Unsatisfied, Pacheco led continued protests against the D.O.D. until the Secretary of Defense issued a second order, ordering that no dogs or cats are to ever be used again, in any military ballistics training or research, by the U.S. Defense Department. The Wound Laboratory was the second animal laboratory closed in the U.S.
Soon afterwards, the underground Animal Liberation Front raided the Head Injury Laboratory at the University of Pennsylvania, removing 60 hours of videotape recordings of brain damage experiments being performed on baboons, recorded by the experimenters themselves.
A copy of the videos ended up in Pacheco’s possession, from which Pacheco made the 30-minute documentary “Unnecessary Fuss,” showing university doctors committing violations of federal law while violently scrambling the brains of live baboons. A grand jury was convened to investigate the theft of federal property (the videotapes), and while Pacheco was holding a news conference to call attention to violations at the university, he was subpoenaed by undercover agents.
In return, Pacheco led over 100 activists in an orchestrated occupation and surprise takeover of 15 federal offices at the headquarters of the National Institutes of Health, the federal agency funding the university experiments.
The occupation lasted four days, generating national media and substantial involvement by members of Congress. On the fourth day of the occupation, Pacheco met privately in a stairwell of the occupied offices with the Chief of Staff for the U.S. Secretary of Health and Human Services, Margaret Heckler, to broker a deal, in which Secretary Heckler capitulated by publicly announcing the termination of the $14 million Head Injury Laboratory at the University of Pennsylvania.
This was the third animal laboratory closed in the U.S.
As usual there was retaliation, and for closing the laboratory, Secretary Heckler paid the price with her job. Angered, leaders of the biomedical community pressured President Reagan, who in turn unceremoniously removed Secretary Heckler from her position as head of the agency with the third largest budget on earth and sent her to Ireland, demoting and appointing her as the new U.S. Ambassador to Ireland.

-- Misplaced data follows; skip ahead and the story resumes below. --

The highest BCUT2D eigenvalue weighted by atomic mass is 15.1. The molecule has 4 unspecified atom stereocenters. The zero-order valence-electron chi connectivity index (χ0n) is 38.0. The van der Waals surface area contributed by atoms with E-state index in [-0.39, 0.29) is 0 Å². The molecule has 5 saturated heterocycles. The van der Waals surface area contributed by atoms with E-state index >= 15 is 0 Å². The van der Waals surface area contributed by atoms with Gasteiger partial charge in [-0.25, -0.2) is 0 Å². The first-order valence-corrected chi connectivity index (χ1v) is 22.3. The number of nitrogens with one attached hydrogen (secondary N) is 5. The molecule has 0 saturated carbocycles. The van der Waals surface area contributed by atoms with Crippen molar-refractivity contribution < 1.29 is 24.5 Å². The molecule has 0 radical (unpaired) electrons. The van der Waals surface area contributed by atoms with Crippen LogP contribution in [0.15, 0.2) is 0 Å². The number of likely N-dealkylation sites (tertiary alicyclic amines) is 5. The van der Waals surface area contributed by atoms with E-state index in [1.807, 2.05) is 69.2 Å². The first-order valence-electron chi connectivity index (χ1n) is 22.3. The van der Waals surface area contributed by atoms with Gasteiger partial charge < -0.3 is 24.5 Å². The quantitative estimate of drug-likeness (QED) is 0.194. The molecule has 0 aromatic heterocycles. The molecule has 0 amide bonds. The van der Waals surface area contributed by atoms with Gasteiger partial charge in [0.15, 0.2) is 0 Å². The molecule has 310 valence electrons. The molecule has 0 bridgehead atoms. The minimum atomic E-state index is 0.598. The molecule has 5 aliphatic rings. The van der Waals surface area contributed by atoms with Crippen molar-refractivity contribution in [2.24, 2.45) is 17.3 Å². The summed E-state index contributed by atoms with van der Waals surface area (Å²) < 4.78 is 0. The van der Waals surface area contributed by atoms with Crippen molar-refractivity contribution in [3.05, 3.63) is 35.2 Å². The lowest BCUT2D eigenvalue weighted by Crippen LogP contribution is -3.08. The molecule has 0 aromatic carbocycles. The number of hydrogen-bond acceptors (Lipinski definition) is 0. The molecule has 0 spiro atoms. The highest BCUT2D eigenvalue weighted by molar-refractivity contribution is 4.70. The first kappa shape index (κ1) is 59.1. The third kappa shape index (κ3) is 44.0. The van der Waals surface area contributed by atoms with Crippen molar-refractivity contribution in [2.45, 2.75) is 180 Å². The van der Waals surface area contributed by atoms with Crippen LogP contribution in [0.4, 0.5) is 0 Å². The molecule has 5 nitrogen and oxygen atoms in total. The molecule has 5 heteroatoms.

In 2002, Pacheco continued to revolutionize the world of animal rights by co-founding Adopt-A-Pet. Free to over 13,000 humane societies, animal rescue organizations and the public, its website hosts over 100,000 adoptable animals nationwide that are viewable and searchable online, with over 25 million website visitors annually. It is likely that Adopt-A-Pet is responsible for the adoption of more animals than any other non-profit in the world.
In 2010, Pacheco founded 600 Million Stray Dogs Need You – The Cure for Animal Overpopulation. The mission is develop safe and effective veterinary formulas to permanently end the number one cause of suffering and death for dogs and cats worldwide — overpopulation.
The first formula, Spay and Neuter Cookies, are being designed to safely sterilize strays — without surgery. The objective is to end the cycle of suffering for the tens of millions of stray cats in the U.S. and end the cycle of suffering for the 600 million stray dogs worldwide, who give birth to over one billion stray pups each year.
The organization is also dedicated to alleviating the plight of the 15 million people who are treated for rabies each year, and preventing the deaths of the 59,000 people who die from rabies each year.
The World Health Organization reports that over 95% of all people who die from rabies receive their fatal infections from one source: stray dogs.
Though he co-founded PETA at the age of 21 with no money, no staff, no training, no college degree and no business experience, he nonetheless played a central role in raising more than $128 million in donations for animal protection, while living a near possession-less life.
From the first five years of PETA when he worked without pay, often sleeping under his desk in a sleeping bag, Pacheco’s commitment has not wavered. His work has often been dangerous; he has come to live with threats against his life by the abusers he exposes, and he has been shot at many times and arrested over sixty times.
He has been subpoenaed many times by the FBI and federal grand juries, while animal experimenters have put warning posters on their walls with his photograph saying “Warning – If you see this man, call security.”
Described by those close to him as a modern day Spartan because of his Franciscan, non-materialistic philosophy, Pacheco remains an entrepreneur, innovator and, above all, perhaps the world’s preeminent defender of animal rights.
* Much was written regarding the Silver Spring Monkey campaign: “Pacheco shocked the nation into awareness of animal abuse in the realm of science … with the first laboratory animal case argued before the U.S. Supreme Court” – Publishers Weekly.
“The modern antivivisection movement began in 1980 with the Silver Spring Monkey case.” – Dr. Murray Cohen.
“Pacheco is widely considered the founder of the modern Animal Rights Movement.” – Dr. Andrew Kirschner.
“This landmark case … filled a newly discovered void in the American conscience.“ – Booklist.
“The most famous laboratory animals in history.” – author Kathleen Guillermo.
“The ensuing battle over the monkeys’ custody saw celebrities
and politicians campaign for the monkeys’ release, an amendment
in 1985 to the Animal Welfare Act, the transformation of PETA
from a group of friends into a national movement, the creation
of the first North American Animal Liberation Front cell
and the first animal research case to reach the United States Supreme Court.” – Wikipedia.